*Govts advised to embrace local currency liabilities…
Despite having a chunk of their dollar denominated debts written off in 2005, most African governments are still neck deep in foreign currency debts, which have been estimated to be rising to the $500 billion mark, according to Reuters.
Analysts are worried that over a decade later, most sub-Saharan African countries still rely on U.S. dollar-denominated debt to finance their economies, with some investors saying that it is sowing the seeds of future debt crises if local currencies devalue and make dollar debt repayments more expensive.
The United Nations trade body, UNCTAD, specifically estimates that Africa’s external debt stock rapidly grew to $443 billion by 2013 through bilateral borrowing, syndicated loans and bonds.
Data from Frankfurt-based index provider Concerto Financial Solutions shows 37 sub-Saharan African nations with outstanding local currency debt of just under $260 billion by end-2016.
Of that $146 billion is from Africa’s most developed economy, South Africa, while Nigeria accounted for $40 billion – the only African markets big and liquid enough to qualify for the GBI-EM index, widely used by emerging debt investors
Concerto said stripping out South Africa, 16 African countries have borrowed roughly $30 billion in bonds since 2007. In addition, China has extended tens of billions of dollars in loans and some countries have new debts to multilateral lenders.
The recent sharp currency devaluations across the continent have pushed up the cost of servicing this debt pile, which continues to grow, and have become a burden on the development of the continent.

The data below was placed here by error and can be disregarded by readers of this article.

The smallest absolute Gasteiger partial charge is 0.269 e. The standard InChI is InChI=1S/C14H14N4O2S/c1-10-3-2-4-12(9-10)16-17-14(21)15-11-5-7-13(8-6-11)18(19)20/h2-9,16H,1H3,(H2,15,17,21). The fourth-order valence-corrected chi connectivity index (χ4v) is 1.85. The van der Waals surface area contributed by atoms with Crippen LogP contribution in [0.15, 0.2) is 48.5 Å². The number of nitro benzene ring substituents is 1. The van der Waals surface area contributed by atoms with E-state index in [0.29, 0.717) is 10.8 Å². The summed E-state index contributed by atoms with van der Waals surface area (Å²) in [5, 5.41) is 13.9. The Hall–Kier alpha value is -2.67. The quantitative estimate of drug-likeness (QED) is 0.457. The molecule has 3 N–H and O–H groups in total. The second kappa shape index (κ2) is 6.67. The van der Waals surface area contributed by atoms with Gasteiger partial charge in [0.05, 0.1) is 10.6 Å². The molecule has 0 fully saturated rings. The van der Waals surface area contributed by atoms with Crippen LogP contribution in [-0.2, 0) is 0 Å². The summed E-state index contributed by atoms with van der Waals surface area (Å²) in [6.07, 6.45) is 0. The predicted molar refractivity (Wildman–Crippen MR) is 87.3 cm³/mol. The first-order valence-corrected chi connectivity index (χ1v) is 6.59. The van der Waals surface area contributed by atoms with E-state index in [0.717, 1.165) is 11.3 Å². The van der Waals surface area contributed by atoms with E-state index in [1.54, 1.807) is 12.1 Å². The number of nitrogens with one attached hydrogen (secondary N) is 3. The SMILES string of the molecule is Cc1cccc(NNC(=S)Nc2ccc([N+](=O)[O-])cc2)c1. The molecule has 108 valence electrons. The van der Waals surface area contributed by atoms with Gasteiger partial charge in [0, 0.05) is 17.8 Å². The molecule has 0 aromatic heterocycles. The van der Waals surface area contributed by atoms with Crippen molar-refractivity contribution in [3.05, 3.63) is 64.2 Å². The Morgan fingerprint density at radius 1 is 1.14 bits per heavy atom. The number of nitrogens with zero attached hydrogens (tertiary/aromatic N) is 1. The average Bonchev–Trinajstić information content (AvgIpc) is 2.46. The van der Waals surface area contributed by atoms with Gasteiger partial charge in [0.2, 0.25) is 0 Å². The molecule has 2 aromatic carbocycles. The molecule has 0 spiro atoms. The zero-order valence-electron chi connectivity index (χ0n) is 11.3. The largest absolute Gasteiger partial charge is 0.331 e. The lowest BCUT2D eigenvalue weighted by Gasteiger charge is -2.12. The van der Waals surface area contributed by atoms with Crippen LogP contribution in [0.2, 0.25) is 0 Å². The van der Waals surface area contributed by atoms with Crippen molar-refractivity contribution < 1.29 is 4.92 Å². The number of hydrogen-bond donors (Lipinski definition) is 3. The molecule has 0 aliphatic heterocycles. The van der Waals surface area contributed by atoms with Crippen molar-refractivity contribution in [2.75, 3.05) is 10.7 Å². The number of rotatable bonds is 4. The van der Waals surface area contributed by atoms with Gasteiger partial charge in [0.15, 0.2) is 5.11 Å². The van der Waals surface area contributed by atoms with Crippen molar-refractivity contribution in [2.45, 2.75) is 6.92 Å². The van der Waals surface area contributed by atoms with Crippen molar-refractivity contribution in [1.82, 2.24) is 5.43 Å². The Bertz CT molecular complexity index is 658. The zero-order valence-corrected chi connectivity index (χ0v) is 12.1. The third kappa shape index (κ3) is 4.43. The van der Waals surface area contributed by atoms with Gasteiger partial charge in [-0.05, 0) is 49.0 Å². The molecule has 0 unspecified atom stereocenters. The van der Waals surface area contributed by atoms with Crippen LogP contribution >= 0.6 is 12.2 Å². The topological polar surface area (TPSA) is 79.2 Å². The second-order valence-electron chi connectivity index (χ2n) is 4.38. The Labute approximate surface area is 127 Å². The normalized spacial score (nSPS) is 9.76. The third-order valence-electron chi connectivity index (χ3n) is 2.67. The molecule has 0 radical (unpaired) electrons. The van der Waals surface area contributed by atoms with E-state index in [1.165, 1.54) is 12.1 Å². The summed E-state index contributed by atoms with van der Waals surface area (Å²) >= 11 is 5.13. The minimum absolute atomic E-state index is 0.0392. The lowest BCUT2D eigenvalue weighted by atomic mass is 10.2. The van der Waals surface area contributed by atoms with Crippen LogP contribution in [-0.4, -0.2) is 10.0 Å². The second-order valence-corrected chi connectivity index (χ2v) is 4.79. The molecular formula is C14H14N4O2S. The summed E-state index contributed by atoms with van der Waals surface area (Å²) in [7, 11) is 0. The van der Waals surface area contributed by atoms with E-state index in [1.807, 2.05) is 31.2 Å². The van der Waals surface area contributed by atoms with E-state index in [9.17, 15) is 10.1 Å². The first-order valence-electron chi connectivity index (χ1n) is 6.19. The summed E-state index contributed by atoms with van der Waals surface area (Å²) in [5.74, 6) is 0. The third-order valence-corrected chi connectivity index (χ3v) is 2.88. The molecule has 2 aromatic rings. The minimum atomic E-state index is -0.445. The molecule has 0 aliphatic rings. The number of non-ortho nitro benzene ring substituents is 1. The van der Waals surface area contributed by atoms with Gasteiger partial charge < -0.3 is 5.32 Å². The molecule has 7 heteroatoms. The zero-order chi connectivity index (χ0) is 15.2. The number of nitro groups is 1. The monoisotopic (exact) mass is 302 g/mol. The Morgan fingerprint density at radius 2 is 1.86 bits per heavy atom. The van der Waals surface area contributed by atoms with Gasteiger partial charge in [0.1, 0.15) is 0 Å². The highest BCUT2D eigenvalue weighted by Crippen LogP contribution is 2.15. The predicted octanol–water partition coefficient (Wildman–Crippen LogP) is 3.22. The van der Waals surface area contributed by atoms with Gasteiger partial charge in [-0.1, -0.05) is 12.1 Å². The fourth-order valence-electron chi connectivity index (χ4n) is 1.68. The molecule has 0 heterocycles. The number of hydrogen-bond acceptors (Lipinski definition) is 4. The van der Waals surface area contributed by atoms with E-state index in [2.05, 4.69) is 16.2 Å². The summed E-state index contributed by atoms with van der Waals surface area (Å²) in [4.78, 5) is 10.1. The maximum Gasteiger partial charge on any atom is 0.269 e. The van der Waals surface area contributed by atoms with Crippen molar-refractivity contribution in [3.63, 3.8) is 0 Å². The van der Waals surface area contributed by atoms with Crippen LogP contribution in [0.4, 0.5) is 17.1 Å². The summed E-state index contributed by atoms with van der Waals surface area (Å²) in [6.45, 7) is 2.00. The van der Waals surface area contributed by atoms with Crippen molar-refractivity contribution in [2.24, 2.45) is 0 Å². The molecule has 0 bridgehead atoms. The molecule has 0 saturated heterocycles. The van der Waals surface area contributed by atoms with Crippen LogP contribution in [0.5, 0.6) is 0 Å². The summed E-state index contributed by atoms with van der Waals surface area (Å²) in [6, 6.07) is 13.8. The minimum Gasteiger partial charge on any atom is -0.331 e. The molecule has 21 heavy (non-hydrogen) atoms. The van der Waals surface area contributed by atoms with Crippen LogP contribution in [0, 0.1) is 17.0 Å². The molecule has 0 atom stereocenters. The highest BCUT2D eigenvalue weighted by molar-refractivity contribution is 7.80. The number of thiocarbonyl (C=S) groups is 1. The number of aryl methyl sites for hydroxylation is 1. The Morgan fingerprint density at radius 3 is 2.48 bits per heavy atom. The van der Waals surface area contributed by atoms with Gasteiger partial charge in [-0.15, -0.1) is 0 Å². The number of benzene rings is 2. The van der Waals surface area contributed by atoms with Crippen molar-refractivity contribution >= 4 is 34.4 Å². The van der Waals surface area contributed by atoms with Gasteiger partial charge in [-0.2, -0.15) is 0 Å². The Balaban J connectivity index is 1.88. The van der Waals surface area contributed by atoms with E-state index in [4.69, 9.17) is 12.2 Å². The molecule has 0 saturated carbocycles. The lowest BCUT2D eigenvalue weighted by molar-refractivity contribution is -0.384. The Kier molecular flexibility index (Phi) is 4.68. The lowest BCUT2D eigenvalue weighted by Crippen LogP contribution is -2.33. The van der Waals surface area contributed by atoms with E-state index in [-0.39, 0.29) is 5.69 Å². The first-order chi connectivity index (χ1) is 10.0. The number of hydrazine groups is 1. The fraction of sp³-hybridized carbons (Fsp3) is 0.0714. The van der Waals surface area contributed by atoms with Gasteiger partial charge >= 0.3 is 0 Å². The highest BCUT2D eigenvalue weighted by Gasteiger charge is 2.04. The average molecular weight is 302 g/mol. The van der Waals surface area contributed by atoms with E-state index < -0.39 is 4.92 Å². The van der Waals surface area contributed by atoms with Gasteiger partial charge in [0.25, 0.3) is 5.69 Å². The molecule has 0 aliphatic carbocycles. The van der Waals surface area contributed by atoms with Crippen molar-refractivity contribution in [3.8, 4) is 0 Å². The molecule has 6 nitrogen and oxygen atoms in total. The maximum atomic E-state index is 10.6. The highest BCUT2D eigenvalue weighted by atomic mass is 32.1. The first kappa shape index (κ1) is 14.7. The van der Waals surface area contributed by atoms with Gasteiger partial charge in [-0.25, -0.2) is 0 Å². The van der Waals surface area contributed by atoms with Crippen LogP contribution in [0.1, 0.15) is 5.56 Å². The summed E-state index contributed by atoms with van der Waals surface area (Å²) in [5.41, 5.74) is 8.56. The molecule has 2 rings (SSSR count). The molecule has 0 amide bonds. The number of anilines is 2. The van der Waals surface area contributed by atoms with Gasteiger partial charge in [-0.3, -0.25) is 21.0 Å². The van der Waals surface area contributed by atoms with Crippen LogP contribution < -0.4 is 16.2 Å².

Aside from South Africa and Nigeria, governments have not yet done enough to develop capital markets that would have allowed them to raise more money in their own currencies, investors say.
“We all thought (Africa) was going to be the next emerging market. Governments should have been getting rid of dollar liabilities and moving into local currency liabilities, which is what Brazil did 20 years ago and Mexico 30 years ago,” Bryan Carter, head of emerging debt at BNP Paribas Investment Partners told Reuters.
The report indicated that in 2007 Carter was optimistic enough to hold a third of his fund in sub-African local debt. Now he has zero exposure outside of South Africa, he said, adding: “They just fell back into the ‘original sin’ trap of borrowing in dollars.”
After the debt, owed to multilateral organizations such as the International Monetary Fund, was wiped out, investors such as Carter were prepared to accept the risks of buying local currency bonds, in exchange for higher returns.
That would have allowed governments to run their economies, regardless of exchange rate moves between the U.S. dollar and domestic currencies. Currency and interest rates fluctuations have long been a source of emerging market crises.
The analysts believe that stimulating local bond markets, could have helped start a domestic savings and investment industry and also helped to reduce the reliance on commodities exports – a major source of the dollar income needed for debt repayments.
But there’s been little progress on the steps needed to foster local debt markets – pension reform, inflation targeting and making currencies more flexible. Those markets that have emerged are small and with low trading volumes, a similar story to many African equity markets.
“While Africa’s current external debt ratios currently appear manageable, their rapid growth in several countries is a concern and requires action if a recurrence of the African debt crisis of the late 1980s and the 1990s is to be avoided,” UNCTAD warned last year.
Other emerging markets in contrast have shifted almost entirely to borrowing at home. Debt denominated in emerging currencies totals about $15 trillion, or 80 percent of the developing world’s bond stock.
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